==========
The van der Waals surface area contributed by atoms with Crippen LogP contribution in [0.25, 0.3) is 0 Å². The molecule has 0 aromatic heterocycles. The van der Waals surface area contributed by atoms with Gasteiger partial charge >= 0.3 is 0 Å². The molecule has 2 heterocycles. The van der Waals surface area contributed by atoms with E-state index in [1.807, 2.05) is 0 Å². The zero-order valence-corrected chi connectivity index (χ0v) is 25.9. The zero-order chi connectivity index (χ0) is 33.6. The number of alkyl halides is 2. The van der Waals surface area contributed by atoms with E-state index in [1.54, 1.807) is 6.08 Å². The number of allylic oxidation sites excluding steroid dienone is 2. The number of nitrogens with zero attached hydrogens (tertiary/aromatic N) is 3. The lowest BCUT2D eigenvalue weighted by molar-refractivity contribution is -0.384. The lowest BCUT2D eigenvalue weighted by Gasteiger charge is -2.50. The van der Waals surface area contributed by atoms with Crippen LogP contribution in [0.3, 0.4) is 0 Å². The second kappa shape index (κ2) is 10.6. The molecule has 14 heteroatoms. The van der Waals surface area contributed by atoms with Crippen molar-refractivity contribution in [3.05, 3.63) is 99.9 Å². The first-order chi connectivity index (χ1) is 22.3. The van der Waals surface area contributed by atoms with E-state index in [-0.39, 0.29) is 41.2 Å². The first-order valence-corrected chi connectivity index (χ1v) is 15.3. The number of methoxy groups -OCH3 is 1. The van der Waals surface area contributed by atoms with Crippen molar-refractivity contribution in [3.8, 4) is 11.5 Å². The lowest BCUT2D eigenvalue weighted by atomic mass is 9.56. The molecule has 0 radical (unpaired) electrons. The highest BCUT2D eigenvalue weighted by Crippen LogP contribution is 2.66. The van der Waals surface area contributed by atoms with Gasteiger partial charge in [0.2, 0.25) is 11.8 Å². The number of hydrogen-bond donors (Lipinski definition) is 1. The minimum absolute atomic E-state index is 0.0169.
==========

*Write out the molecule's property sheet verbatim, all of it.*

The van der Waals surface area contributed by atoms with Crippen LogP contribution in [0.25, 0.3) is 0 Å². The molecule has 0 aromatic heterocycles. The van der Waals surface area contributed by atoms with Gasteiger partial charge >= 0.3 is 0 Å². The molecule has 2 heterocycles. The van der Waals surface area contributed by atoms with E-state index in [1.807, 2.05) is 0 Å². The zero-order valence-corrected chi connectivity index (χ0v) is 25.9. The zero-order chi connectivity index (χ0) is 33.6. The number of alkyl halides is 2. The van der Waals surface area contributed by atoms with E-state index in [1.54, 1.807) is 6.08 Å². The number of allylic oxidation sites excluding steroid dienone is 2. The number of nitrogens with zero attached hydrogens (tertiary/aromatic N) is 3. The lowest BCUT2D eigenvalue weighted by molar-refractivity contribution is -0.384. The lowest BCUT2D eigenvalue weighted by Gasteiger charge is -2.50. The van der Waals surface area contributed by atoms with Crippen LogP contribution in [0.3, 0.4) is 0 Å². The second kappa shape index (κ2) is 10.6. The molecule has 14 heteroatoms. The van der Waals surface area contributed by atoms with Crippen molar-refractivity contribution in [3.05, 3.63) is 99.9 Å². The first-order chi connectivity index (χ1) is 22.3. The van der Waals surface area contributed by atoms with E-state index in [-0.39, 0.29) is 41.2 Å². The first-order valence-corrected chi connectivity index (χ1v) is 15.3. The number of methoxy groups -OCH3 is 1. The van der Waals surface area contributed by atoms with Crippen molar-refractivity contribution in [3.8, 4) is 11.5 Å². The lowest BCUT2D eigenvalue weighted by atomic mass is 9.56. The molecule has 0 radical (unpaired) electrons. The highest BCUT2D eigenvalue weighted by Crippen LogP contribution is 2.66. The van der Waals surface area contributed by atoms with Gasteiger partial charge in [0.2, 0.25) is 11.8 Å². The number of hydrogen-bond donors (Lipinski definition) is 1. The minimum absolute atomic E-state index is 0.0169.